Running Time: 96 mins
Alex Sheldon (Wilson) is a writer with a deadline - literarily. He has a gambling debt to pay and no resources to pay it. If he doesn't cough up the money, the loan sharks will kill him. His publishers have been waiting on the manuscript of his new novel for ages. His has thirty days to write the novel, collect his completion cheque, pay the mob and live. To speed up the process he hires Emma Dinsmore (Hudson), a legal secretary, who types up
his literary dictation. As the month progresses Emma becomes more than a typist. She goes from being Alex's stenographer, to being his muse, his co-creator to being his girlfriend.
There's not much to Alex and Emma. It's an inoffensive, simple romantic comedy which might fill in an hour and a half on a wet day.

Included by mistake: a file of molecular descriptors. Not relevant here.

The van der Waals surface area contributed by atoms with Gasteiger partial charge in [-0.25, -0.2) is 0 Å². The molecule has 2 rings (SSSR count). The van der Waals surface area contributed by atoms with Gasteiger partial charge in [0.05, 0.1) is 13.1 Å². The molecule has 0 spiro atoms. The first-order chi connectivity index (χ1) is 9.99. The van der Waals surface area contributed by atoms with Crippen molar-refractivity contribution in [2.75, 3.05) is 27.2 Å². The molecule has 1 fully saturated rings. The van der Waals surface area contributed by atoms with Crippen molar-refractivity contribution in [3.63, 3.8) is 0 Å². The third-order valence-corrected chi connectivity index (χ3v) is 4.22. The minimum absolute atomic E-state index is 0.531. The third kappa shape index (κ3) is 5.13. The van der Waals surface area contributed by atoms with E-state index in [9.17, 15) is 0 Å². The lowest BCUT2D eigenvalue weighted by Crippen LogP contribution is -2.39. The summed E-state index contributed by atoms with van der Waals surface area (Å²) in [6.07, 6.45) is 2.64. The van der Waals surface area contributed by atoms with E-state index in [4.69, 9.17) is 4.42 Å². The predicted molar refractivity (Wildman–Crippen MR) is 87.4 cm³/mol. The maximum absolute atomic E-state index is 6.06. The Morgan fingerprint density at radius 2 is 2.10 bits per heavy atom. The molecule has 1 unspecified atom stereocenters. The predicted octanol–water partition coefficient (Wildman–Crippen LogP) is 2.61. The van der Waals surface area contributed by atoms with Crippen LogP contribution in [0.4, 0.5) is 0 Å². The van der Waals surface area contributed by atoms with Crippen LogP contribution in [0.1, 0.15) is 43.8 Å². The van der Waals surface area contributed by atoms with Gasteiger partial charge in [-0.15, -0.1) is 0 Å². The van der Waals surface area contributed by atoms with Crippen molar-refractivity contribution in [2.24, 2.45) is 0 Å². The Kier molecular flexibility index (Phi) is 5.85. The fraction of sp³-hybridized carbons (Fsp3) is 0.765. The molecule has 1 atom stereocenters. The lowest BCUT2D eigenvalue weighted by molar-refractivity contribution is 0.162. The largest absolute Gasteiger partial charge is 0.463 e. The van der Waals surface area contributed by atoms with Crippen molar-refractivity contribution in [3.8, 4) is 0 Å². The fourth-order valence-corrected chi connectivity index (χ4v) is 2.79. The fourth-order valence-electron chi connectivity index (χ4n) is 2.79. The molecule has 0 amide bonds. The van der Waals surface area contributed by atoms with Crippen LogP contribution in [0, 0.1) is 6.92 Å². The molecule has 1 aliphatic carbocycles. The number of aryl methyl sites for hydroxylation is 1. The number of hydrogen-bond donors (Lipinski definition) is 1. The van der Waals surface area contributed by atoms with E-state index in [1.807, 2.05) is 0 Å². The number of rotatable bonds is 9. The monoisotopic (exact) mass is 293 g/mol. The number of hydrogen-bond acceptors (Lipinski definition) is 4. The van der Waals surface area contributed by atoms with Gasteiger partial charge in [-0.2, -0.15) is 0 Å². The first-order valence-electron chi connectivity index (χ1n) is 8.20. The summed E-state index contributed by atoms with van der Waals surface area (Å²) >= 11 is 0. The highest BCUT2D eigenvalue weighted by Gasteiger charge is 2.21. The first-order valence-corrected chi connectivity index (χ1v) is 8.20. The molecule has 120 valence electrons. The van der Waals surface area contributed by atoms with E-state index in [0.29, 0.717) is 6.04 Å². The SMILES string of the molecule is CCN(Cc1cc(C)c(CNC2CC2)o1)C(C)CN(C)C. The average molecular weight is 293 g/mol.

The only slightly interesting, but hardly original, thing in the screenplay and the film is the movement between the contemporary story and the tale of the novel, set in the 1920s. As we would expect, the drama of Alex's life
becomes the material for his novel in which Adam Shipley (Wilson) is in a love triangle with Anna (Hudson) and Polina (Sophie Marceau). As Alex and Emma fight over how to resolve Adam and Anna's dilemma, they provide
the commentary on their own growing romance.
With such a talented cast, Rob Reiner directing and Jerry Leven writing, we should have received better material and a better result than this obvious and quaint souffle. The costumes, art direction and set dressing of the 1920s scenes are best thing in the film.
Fr Richard Leonard SJ is the Director of the Australian Catholic Film Office.